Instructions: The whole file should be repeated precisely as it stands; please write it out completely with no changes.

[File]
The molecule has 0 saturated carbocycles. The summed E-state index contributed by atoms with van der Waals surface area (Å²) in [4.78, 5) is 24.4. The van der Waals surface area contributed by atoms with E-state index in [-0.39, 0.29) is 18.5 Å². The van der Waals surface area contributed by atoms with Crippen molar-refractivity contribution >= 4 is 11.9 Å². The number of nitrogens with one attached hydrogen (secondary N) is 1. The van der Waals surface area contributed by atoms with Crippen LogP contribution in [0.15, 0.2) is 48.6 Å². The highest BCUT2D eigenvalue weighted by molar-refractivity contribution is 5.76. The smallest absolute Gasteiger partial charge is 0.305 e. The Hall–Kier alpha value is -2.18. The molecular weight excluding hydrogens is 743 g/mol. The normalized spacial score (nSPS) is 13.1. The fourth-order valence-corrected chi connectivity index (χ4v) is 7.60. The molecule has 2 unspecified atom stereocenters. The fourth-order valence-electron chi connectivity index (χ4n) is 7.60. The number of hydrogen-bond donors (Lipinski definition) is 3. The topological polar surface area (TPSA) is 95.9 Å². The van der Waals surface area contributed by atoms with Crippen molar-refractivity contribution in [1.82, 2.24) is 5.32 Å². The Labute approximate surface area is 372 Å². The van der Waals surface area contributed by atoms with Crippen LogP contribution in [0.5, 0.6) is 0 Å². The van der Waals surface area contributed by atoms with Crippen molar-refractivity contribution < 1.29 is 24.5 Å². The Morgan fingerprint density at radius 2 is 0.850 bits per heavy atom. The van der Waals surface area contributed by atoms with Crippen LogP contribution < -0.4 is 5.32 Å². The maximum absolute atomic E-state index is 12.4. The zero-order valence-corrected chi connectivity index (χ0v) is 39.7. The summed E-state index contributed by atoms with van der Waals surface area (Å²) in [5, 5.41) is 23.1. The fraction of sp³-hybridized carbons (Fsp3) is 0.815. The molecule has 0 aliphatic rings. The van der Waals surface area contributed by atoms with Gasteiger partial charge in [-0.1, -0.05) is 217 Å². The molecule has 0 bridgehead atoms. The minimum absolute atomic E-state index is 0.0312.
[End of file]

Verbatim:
The molecule has 0 saturated carbocycles. The summed E-state index contributed by atoms with van der Waals surface area (Å²) in [4.78, 5) is 24.4. The van der Waals surface area contributed by atoms with E-state index in [-0.39, 0.29) is 18.5 Å². The van der Waals surface area contributed by atoms with Crippen molar-refractivity contribution >= 4 is 11.9 Å². The number of nitrogens with one attached hydrogen (secondary N) is 1. The van der Waals surface area contributed by atoms with Crippen LogP contribution in [0.15, 0.2) is 48.6 Å². The highest BCUT2D eigenvalue weighted by molar-refractivity contribution is 5.76. The smallest absolute Gasteiger partial charge is 0.305 e. The Hall–Kier alpha value is -2.18. The molecular weight excluding hydrogens is 743 g/mol. The normalized spacial score (nSPS) is 13.1. The fourth-order valence-corrected chi connectivity index (χ4v) is 7.60. The molecule has 2 unspecified atom stereocenters. The fourth-order valence-electron chi connectivity index (χ4n) is 7.60. The number of hydrogen-bond donors (Lipinski definition) is 3. The topological polar surface area (TPSA) is 95.9 Å². The van der Waals surface area contributed by atoms with Crippen molar-refractivity contribution in [1.82, 2.24) is 5.32 Å². The Labute approximate surface area is 372 Å². The van der Waals surface area contributed by atoms with Crippen LogP contribution in [0.5, 0.6) is 0 Å². The van der Waals surface area contributed by atoms with Crippen molar-refractivity contribution < 1.29 is 24.5 Å². The Morgan fingerprint density at radius 2 is 0.850 bits per heavy atom. The van der Waals surface area contributed by atoms with Crippen LogP contribution < -0.4 is 5.32 Å². The maximum absolute atomic E-state index is 12.4. The zero-order valence-corrected chi connectivity index (χ0v) is 39.7. The summed E-state index contributed by atoms with van der Waals surface area (Å²) in [5, 5.41) is 23.1. The fraction of sp³-hybridized carbons (Fsp3) is 0.815. The molecule has 0 aliphatic rings. The van der Waals surface area contributed by atoms with Gasteiger partial charge in [-0.1, -0.05) is 217 Å². The molecule has 0 bridgehead atoms. The minimum absolute atomic E-state index is 0.0312.